By: Lanisha Porter
The black woman is always working overtime to ensure the survival of herself, and those she came with. She is divinely organized; able to handle more than she should without much reward. She is the root of the family unit. And most notably, she is at work even when we least expect it.
Quietly but surely, I was always at work encouraging him to see in himself what the world wouldn’t have him see. Since I was a teenage girl, I became aware of my power. I noted early on that my sensuality extended a power that would enthrall many men and keep them under my influence. Conscious of this power, I promised to always use it for good. Given the Black man’s social destiny, and the social backdrop of the times, I had one agenda for each man I shared romantic space with--to leave this man better than I found him. In my relationships this meant planting roots so strong that he believed enough in his wings to fly. It looked like discouraging him from partying to stay home and study. It was me proofreading essays, and listening to presentations. It looked like me suggesting he spend more time with his family in lieu of his friends who were often lost in inhales of marijuana smoke and sips of Hennessy. It looked like phone conversations at 4am, not necessarily to talk but just to provide that assurance that he had a companion during the loneliest of hours when it’s difficult to mind your thoughts about the world. Often times my loyalty to the Black man has rendered me to lend out my sanctuary so that he may find peace in a world that ripples with uncertainty and terror.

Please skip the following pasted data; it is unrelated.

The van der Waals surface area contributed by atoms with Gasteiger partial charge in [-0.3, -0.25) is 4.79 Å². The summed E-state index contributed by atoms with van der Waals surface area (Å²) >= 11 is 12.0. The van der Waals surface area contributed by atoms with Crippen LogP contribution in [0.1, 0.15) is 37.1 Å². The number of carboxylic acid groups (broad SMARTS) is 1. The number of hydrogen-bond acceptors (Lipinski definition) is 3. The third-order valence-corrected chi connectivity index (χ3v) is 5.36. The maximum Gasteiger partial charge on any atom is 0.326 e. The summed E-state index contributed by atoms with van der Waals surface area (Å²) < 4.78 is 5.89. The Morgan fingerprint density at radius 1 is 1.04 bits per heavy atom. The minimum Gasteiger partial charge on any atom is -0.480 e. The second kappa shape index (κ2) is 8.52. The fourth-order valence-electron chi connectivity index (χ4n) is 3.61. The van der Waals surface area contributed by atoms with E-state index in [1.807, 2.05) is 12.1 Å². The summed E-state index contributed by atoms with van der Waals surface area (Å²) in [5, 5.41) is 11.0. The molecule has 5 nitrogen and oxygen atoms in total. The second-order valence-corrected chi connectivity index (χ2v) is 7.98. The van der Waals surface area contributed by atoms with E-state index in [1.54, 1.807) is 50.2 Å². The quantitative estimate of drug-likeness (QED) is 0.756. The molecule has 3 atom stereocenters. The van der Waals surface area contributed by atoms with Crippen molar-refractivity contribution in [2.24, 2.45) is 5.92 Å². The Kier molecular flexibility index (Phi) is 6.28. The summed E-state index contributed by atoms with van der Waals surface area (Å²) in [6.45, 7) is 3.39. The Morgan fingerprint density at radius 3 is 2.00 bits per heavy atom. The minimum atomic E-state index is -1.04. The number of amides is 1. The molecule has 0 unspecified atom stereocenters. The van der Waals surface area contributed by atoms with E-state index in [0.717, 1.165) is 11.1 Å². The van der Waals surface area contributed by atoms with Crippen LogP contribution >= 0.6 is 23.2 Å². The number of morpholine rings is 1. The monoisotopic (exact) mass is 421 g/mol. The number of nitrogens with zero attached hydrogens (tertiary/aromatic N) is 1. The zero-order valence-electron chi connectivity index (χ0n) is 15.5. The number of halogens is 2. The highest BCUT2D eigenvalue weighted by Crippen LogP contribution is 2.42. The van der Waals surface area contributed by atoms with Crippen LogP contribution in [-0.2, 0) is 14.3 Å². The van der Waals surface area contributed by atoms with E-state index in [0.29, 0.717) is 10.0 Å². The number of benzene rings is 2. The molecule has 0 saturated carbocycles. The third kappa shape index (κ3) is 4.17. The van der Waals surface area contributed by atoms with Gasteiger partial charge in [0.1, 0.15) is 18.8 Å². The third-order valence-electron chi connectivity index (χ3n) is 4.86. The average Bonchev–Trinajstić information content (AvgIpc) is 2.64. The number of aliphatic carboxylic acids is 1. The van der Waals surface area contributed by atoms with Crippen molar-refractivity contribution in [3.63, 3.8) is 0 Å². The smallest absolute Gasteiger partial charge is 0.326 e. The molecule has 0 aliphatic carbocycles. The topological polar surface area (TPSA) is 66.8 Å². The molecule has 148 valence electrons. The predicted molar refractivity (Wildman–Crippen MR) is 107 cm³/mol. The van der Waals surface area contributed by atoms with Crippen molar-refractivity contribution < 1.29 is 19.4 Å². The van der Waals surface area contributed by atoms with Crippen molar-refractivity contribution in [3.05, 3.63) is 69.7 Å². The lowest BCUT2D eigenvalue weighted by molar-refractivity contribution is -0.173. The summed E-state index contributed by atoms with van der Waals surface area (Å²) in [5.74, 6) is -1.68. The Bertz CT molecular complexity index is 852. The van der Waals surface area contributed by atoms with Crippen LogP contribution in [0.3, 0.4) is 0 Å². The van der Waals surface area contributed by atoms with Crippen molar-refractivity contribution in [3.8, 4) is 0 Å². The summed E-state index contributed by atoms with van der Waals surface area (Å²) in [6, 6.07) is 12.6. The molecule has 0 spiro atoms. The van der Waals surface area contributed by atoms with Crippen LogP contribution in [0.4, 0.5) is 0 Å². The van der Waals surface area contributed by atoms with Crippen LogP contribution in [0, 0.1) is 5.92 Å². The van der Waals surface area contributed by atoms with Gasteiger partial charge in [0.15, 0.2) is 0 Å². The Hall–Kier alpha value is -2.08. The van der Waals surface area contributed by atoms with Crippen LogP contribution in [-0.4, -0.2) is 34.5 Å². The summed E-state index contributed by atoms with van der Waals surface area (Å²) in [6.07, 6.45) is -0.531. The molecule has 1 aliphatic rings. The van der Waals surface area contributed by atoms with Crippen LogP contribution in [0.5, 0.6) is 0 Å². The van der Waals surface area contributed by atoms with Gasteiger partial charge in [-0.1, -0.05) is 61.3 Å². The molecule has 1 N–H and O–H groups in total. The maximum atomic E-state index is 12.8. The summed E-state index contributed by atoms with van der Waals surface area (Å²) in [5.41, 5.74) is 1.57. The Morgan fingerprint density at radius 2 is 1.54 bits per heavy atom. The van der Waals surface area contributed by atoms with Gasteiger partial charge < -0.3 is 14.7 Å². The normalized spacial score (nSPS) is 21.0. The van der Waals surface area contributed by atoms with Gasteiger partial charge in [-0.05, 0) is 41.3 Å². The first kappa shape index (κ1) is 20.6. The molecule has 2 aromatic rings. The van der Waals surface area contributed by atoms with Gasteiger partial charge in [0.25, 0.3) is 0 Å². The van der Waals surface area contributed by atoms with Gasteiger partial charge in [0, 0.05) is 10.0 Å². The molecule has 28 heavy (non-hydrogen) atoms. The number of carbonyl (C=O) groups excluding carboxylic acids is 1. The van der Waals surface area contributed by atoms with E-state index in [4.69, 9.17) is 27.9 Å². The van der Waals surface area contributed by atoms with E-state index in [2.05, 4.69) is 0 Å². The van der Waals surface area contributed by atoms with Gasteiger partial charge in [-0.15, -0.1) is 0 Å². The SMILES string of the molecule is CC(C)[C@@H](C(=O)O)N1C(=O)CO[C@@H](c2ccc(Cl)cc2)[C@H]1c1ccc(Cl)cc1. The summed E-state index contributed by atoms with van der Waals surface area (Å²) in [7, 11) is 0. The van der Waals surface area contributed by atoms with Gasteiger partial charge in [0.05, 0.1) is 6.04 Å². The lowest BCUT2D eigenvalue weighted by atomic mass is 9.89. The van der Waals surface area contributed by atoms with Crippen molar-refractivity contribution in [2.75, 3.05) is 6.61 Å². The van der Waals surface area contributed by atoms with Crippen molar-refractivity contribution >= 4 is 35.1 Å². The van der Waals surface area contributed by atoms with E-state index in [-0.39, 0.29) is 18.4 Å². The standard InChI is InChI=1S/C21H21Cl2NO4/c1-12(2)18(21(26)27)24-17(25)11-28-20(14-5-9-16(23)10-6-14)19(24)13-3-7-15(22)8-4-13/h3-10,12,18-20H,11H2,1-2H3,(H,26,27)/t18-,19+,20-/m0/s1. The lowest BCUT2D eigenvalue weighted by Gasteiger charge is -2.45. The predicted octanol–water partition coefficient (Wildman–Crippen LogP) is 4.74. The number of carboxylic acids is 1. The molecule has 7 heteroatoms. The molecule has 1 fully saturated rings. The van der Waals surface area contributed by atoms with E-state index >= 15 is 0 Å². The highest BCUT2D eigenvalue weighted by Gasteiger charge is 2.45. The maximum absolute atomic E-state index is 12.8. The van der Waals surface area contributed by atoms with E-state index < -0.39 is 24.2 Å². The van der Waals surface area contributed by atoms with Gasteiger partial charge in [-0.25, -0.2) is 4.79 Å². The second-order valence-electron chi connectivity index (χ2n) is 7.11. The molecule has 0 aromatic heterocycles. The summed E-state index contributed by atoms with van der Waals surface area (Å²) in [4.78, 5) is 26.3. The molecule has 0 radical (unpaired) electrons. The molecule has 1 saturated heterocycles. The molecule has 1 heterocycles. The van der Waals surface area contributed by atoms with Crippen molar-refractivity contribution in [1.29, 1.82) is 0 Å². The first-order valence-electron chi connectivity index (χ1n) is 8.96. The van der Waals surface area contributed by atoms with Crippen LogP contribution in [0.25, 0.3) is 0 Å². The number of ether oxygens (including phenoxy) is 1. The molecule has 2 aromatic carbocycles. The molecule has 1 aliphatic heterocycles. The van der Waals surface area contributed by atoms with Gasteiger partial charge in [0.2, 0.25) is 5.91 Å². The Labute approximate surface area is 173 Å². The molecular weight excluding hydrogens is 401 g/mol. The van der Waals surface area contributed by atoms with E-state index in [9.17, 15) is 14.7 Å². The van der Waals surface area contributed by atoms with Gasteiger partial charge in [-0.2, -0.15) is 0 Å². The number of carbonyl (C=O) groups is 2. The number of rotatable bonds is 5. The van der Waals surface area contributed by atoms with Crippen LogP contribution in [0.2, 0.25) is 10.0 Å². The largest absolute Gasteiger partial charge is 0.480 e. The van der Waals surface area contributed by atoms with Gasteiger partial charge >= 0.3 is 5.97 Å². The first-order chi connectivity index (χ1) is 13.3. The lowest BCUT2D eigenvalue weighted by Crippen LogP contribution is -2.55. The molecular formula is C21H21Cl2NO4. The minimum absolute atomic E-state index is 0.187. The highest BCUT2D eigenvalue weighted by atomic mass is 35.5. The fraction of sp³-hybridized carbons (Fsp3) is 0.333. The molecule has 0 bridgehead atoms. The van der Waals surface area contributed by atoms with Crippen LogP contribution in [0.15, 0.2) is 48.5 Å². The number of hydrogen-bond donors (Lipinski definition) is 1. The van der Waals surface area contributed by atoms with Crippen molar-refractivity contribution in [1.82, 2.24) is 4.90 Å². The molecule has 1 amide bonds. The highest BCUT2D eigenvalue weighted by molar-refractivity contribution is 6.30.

There have been times when my self-proclaimed moral duty has been misconstrued as being judgmental or too mother-like. But as I once explained to an ex, I wasn’t going to be okay with, nor endorse him being mediocre. The truth is, the reality for the Black man isn’t favorable. They have to work harder to rise above the burden of their race in order to compete. Even more, they are competing in a system that profits from their enslavement and doesn’t necessarily flourish from their freedom. Prisons make their projections on how many more prisons to build based on the behavioral patterns of black males as early as 3rd grade. There is a disproportionate feed from schools-to-prison through a pipeline that far too often criminalizes and harshly punishes minor offenses, with colored students being the target. This considered, I will never romanticize averageness from the Black man. I will not be sympathetic to the excuses that perpetuate the never-ending cycle of destitute. I will not allow him to slouch on the comforting excuse of colonization, and be squandered hopeless by post-traumatic slave disorder. I will not let him disrespect the marches nor the efforts of our ancestors who braved injustice, to make the race a bit better for us to run. I will by no means assist in normalizing the destruction of the Black man. My responsibility to him is not to let him leave this earth without giving the next generation their proper due of a better start than we got. There are many things I will not do for the Black man out of consideration for our dignity, and the cultured roots that plants our belonging. However, I will—without a doubt—help him to help himself. As long as he is, I too will be a willing participant in pushing him forward when social pathologies push him back. Careful not to jeopardize my own welfare, I will help him, in any way I can, to be extraordinary. Simply because, the ones he must compete against for survival don’t descend from marginalization influenced by Jim Crow Laws, or oppression. In fact, chances are they probably descend from generational wealth and have a pretty healthy start in this game of life. Meanwhile, history would have him descend from lesser starts, including a lack—or none at all—of wealth, putting himself and myself at a tremendous disadvantage. These facts cannot be taken lightly. It would be foolish for the Black man not to equip himself in preparation to compete for his own survival. Speaking of the same ex, I remember meeting his grandfather for the very first time. It was then that he said to me, “maybe you will encourage my grandson to finish up school.” Though this was my first time meeting the Patriarch of his family, I understood very closely the entreaty from his grandfather to me. It was a request that sheds light on one of the Black community’s greatest problems today—Black men not preparing themselves in a system that is set-up for them to fail. This is where I come in, and many other women alike, prepared to serve our responsibility to the Black man. I certainly think we should be encouraged to take on this responsibility before there is a request to post bail, or an urgency to find money for a funeral ceremony.